Selection of Target Market - Bikram Adhikari

Having evaluated different segments, according to Philip Kotler the company can consider Àve patterns of target market selection which can be explained as follows:  

Single-Segment Concentration 

Many  companies  concentrate  on  a  single  segment:  Volkswagen,  for  example,  concentrates  on  the   small-car   market,   while   Porsche   concentrates   on   the   sports   car   market.   Through   concentrated  marketing,  the  firm  gains  a  thorough  understanding  of  the  segment’s  needs  and  achieves  a  strong  market  presence.  Furthermore,  the  Àrm  enjoys  operating  economies  by  specializing  its  production,  distribution,  and  promotion;  if  it  attains  segment  leadership,  it  can  earn a high return on its investment. However,  concentrated  marketing  involves  higher  than  normal  risks  if  the  segment  turns  sour  because of changes in buying patterns or new competition. For these reasons, many companies prefer to operate in more than one segment.

Selective Specialization (Multi-segment Coverage) 

Here  the  Àrm  selects  a  number  of  segments,  each  objectively  attractive  and  appropriate.  There  may  be  little  or  no  synergy  among  the  segments,  but  each  segment  promises  to  be  a  money-maker. This multi-segment coverage strategy has the advantage of diversifying the Àrm’s risk. Consider Radio Nepal that wants to appeal to both younger and older listeners using selective specialization.  Similarly,  television  station  offers  different  program  such  as  cartoon,  sports,  news, etc.

Product Specialization 

Another approach is to specialize in making a certain product for several segments. An example would   be   a   microscope   manufacturer   that   sells   microscopes   to   university   laboratories,   government  laboratories,  and  commercial  laboratories.  The  Àrm  makes  different  microscopes  for  different  customer  groups  but  does  not  manufacture  other  instruments  that  laboratories  might use. Through a product specialization strategy, the Àrm builds a strong reputation in the speciÀc  product  area.  The  downside  risk  is  that  the  product  may  be  supplanted  by  an  entirely  new technology.

Market Specialization 

With  market  specialization,  the  Àrm  concentrates  on  serving  many  needs  of  a  particular  customer  group.  An  example  would  be  a  Àrm  that  sells  an  assortment  of  products  only  to  university  laboratories,  including  microscopes,  oscilloscopes,  and  chemical  Áasks.  The  Àrm gains  a  strong  reputation  in  serving  this  customer  group  and  becomes  a  channel  for  further  products that the customer group could use. However, the down- side risk is that the customer group  may  have  its  budgets  cut.  In  Nepal,  most  of  the  private  school  provides  not  only  education but also clothing, books and stationery, transportation, canteen facilities etc.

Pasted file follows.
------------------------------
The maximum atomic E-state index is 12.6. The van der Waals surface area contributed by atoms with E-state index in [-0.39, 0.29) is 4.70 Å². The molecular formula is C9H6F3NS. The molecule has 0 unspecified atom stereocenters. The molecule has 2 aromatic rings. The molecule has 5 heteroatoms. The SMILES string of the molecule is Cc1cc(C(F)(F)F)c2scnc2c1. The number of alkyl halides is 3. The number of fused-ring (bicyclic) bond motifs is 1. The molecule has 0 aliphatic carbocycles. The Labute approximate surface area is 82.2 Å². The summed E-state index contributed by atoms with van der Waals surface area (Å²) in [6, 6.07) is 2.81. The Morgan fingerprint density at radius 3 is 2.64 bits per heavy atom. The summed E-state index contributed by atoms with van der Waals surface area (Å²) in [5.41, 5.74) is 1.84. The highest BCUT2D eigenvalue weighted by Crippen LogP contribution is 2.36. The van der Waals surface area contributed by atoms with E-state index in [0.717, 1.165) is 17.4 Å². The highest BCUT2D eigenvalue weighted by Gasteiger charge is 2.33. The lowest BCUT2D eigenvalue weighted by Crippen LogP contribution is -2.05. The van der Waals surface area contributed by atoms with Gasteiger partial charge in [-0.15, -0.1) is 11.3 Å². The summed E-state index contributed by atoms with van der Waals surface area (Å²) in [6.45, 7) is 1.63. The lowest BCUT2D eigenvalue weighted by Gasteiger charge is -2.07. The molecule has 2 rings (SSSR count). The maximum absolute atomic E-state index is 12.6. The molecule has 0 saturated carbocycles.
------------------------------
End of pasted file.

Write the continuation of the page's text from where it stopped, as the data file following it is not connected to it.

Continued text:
Full Market Coverage 

Here  a  firm  attempts  to  serve  all  customer  groups  with  all  of  the  products  they  might  need.  Only  very  large  Àrms  can  undertake  a  full  market  coverage  strategy.  Examples  include  IBM  (computer  market),  General  Motors  (vehicle  market),  and  Coca-Cola  (drink  market).  Large  firms  can  cover  a  whole  market  in  two  broad  ways:  through  undifferentiated  marketing  or  differentiated marketing. In  undifferentiated  marketing,  the  firm  ignores  market-segment  differences  and  goes  after  the  whole market with one market offer. Focusing on a basic buyer need, it designs a product and a marketing program that will appeal to the broadest number of buyers. To reach the market, the Àrm  uses  mass  distribution  backed  by  mass  advertising  to  create  a  superior  product  image  in  people’s  minds.  The  narrow  product  line  keeps  down  costs  of  research  and  development,  production,    inventory,    transportation,    marketing    research,    advertising,    and    product    management;   the   undifferentiated   advertising   program   keeps   down   advertising   costs. 

Presumably,  the  company  can  turn  its  lower  costs  into  lower  prices  to  win  the  price-sensitive  segment of the market. In differentiated marketing, the firm operates in several market segments and designs different programs  for  each  segment.  General  Motors  does  this  with  its  various  vehicle  brands  and  models;  Intel  does  this  with  chips  and  programs  for  consumer,  business,  small  business,  networking,  digital  imaging,  and  video  markets.  Differentiated  marketing  typically  creates  more total sales than does undifferentiated marketing. However, the need for different products and    marketing    programs    also    increases    the    firm’s    costs    for    product    modification,    manufacturing, administration, inventory, and promotion. (Kotler, 2012) Because  differentiated  marketing  leads  to  both  higher  sales  and  higher  costs,  we  cannot  generalize regarding this strategy’s proÀtability. Still, companies should be cautious about over segmenting  their  market.  If  this  happens,  they  may  want  to  use  counter  segmentation  to  broaden their customer base.  

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